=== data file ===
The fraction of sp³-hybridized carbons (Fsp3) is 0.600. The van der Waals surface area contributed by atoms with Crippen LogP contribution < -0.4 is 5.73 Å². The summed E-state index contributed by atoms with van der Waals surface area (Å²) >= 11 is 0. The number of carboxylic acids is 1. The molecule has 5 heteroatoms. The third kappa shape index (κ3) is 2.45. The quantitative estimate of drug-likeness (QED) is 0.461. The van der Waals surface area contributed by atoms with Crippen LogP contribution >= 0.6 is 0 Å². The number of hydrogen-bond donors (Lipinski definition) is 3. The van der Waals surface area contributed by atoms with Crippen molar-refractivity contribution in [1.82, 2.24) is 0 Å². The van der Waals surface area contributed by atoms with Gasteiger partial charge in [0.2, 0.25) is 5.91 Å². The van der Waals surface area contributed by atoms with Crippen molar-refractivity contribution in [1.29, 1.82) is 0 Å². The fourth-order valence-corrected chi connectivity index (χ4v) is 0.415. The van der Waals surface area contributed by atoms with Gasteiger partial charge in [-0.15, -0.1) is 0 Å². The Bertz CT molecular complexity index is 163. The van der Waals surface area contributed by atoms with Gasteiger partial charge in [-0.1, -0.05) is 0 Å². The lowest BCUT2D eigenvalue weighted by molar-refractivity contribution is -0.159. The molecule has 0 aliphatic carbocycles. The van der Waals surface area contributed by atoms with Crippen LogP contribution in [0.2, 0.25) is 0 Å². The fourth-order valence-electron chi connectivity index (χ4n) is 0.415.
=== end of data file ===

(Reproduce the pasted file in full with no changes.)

The fraction of sp³-hybridized carbons (Fsp3) is 0.600. The van der Waals surface area contributed by atoms with Crippen LogP contribution < -0.4 is 5.73 Å². The summed E-state index contributed by atoms with van der Waals surface area (Å²) >= 11 is 0. The number of carboxylic acids is 1. The molecule has 5 heteroatoms. The third kappa shape index (κ3) is 2.45. The quantitative estimate of drug-likeness (QED) is 0.461. The van der Waals surface area contributed by atoms with Crippen LogP contribution >= 0.6 is 0 Å². The number of hydrogen-bond donors (Lipinski definition) is 3. The van der Waals surface area contributed by atoms with Crippen molar-refractivity contribution in [1.82, 2.24) is 0 Å². The van der Waals surface area contributed by atoms with Gasteiger partial charge in [0.2, 0.25) is 5.91 Å². The van der Waals surface area contributed by atoms with Crippen molar-refractivity contribution in [1.29, 1.82) is 0 Å². The fourth-order valence-corrected chi connectivity index (χ4v) is 0.415. The van der Waals surface area contributed by atoms with Gasteiger partial charge in [-0.15, -0.1) is 0 Å². The Bertz CT molecular complexity index is 163. The van der Waals surface area contributed by atoms with Gasteiger partial charge in [-0.1, -0.05) is 0 Å². The lowest BCUT2D eigenvalue weighted by molar-refractivity contribution is -0.159. The molecule has 0 aliphatic carbocycles. The van der Waals surface area contributed by atoms with Crippen LogP contribution in [0.2, 0.25) is 0 Å². The fourth-order valence-electron chi connectivity index (χ4n) is 0.415.